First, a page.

English Art Song and Black Heritage in Early Twentieth-Century London
This talk focuses on a little-known figure in the history of English song and London musical life in the early twentieth century: the black British opera singer, voice teacher and composer, Amanda Ira Aldridge (1866-1956), who produced a substantial body of popular songs and piano pieces under the pseudonym “Montague Ring”. The daughter of renowned Shakespearean actor Ira Aldridge, Amanda was well-connected with London’s Pan-African community and gained a reputation as an influential teacher of African American classical singers, counting Roland Hayes, Marion Anderson and Paul Robeson among her students. As a composer, she wrote primarily within the once fashionable genre of the drawing room ballad, a genre that has long been associated with “inferior” aesthetic tropes of sentimentality, femininity and amateurism.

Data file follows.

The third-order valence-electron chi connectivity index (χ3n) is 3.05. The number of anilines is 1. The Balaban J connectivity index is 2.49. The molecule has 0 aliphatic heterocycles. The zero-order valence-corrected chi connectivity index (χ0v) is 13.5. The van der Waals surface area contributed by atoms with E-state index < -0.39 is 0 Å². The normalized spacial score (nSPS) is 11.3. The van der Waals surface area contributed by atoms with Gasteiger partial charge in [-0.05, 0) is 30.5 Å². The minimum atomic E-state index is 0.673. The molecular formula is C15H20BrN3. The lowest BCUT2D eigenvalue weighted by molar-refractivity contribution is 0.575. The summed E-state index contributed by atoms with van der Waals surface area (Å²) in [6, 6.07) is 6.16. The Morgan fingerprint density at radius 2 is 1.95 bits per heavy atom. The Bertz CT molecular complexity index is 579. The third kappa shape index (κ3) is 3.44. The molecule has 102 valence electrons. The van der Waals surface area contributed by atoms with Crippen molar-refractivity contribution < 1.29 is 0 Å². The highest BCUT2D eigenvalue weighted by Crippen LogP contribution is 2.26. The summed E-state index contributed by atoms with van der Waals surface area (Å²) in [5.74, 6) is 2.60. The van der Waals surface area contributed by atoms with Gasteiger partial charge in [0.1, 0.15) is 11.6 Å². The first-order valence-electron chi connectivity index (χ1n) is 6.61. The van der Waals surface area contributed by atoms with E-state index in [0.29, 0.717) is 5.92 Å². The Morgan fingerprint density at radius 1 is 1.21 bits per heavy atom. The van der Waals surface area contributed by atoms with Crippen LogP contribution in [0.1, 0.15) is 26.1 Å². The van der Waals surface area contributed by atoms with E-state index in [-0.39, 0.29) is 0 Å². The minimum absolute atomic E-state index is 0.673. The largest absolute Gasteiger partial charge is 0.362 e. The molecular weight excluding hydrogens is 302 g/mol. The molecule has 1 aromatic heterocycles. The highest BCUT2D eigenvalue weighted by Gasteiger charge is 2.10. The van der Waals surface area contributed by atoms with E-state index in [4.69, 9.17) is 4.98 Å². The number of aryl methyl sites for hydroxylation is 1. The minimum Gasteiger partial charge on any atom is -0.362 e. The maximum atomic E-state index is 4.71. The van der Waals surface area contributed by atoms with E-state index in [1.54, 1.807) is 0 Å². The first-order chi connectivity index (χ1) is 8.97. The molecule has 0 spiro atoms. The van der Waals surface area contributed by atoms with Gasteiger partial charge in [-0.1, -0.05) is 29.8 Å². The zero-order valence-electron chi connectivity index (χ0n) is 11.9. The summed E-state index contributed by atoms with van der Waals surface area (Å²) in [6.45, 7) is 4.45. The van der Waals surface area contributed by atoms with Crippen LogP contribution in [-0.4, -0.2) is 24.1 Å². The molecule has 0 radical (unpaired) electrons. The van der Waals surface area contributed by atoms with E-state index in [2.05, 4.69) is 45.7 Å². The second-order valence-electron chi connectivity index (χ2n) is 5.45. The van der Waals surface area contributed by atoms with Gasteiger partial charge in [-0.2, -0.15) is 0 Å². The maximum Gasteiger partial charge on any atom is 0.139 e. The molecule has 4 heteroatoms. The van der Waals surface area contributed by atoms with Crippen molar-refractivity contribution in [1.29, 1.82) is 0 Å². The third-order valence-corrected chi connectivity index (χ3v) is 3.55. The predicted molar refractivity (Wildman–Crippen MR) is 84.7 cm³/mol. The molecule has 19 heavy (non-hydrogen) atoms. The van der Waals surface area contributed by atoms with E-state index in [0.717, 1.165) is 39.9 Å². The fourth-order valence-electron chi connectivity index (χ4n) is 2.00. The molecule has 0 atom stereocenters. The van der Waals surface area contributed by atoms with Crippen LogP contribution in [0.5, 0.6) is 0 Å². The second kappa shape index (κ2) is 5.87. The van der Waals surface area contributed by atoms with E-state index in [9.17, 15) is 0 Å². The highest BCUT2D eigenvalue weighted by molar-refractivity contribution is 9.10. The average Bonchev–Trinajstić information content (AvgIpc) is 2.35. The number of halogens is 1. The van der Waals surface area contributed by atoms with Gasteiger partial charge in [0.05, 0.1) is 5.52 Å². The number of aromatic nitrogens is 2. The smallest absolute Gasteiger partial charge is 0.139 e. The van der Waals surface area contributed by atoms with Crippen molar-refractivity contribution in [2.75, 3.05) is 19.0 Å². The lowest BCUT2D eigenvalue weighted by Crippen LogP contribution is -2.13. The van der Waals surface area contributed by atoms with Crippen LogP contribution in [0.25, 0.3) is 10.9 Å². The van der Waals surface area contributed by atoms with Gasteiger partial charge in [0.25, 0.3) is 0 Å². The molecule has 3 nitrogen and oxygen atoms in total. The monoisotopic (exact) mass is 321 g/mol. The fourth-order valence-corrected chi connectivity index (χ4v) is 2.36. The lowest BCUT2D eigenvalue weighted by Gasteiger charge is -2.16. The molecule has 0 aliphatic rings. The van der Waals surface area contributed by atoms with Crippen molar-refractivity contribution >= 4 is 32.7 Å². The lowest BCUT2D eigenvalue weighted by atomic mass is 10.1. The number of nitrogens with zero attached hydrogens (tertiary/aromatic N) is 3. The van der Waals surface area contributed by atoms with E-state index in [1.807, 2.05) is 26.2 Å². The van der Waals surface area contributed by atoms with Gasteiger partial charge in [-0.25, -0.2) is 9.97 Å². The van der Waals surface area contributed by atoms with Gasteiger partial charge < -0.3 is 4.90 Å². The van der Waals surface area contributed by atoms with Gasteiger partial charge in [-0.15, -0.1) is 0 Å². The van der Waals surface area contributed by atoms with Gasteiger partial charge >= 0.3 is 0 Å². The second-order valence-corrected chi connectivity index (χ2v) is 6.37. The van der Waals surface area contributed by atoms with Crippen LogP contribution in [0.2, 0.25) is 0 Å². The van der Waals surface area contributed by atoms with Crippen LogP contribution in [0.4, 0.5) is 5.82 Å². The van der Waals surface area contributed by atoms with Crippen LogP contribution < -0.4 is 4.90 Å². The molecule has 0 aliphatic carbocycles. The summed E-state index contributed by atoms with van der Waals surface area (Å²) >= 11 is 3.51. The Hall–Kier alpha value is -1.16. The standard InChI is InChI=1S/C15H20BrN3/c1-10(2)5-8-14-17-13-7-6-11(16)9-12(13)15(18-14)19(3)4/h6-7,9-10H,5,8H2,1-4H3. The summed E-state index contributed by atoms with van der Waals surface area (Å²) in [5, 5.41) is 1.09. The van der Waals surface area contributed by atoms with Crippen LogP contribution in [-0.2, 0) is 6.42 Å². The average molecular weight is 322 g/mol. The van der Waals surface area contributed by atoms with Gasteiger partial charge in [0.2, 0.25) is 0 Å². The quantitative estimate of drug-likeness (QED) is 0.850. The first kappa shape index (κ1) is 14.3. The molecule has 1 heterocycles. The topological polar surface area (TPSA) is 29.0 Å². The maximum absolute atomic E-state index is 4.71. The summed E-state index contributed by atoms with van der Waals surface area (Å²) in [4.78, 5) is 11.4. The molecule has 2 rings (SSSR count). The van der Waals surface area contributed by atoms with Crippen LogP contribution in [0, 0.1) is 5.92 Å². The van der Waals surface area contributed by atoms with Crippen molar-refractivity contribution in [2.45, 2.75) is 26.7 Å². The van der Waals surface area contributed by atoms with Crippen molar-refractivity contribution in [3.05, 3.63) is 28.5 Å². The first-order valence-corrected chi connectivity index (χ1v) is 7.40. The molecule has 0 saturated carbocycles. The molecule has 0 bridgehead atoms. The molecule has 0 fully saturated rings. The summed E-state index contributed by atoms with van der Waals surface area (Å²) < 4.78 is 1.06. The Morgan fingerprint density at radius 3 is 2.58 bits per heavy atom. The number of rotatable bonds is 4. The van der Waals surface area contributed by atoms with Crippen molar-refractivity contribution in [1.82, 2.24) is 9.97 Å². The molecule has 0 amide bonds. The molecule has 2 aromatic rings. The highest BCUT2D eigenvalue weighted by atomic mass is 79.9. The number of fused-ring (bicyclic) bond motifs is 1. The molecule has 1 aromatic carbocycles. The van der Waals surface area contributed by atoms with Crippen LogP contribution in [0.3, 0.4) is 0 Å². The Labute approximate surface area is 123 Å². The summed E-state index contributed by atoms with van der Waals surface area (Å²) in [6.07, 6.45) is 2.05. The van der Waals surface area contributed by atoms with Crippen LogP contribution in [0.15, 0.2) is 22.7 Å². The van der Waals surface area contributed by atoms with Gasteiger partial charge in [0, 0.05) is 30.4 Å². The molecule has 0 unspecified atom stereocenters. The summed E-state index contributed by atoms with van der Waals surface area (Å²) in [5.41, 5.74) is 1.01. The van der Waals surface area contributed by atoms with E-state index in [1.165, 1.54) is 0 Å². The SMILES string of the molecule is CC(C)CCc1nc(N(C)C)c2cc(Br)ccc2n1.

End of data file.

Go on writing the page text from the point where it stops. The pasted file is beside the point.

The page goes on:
This much-maligned genre warrants renewed scholarly attention today – I argue – precisely because it occupied a middle ground between an emergent canon of English-language art song on the one hand, and the growth of transatlantic and imperial popular culture on the other. Beginning with Aldridge’s entry into an abundant sheet music market, I will address her response to the complex legacy of blackface minstrelsy in Britain, before turning to her middlebrow art songs and their programming by Hayes and Robeson. Drawing on collections held in the US and the UK, I also want to foreground the material traces of Aldridge’s musical life, including her dual agency as both subject and creator of her family archive. In doing so, my talk will reflect more broadly on the concept of recovery and the value of “minor” musical figures and repertoires as agents of cultural history and transatlantic exchange.
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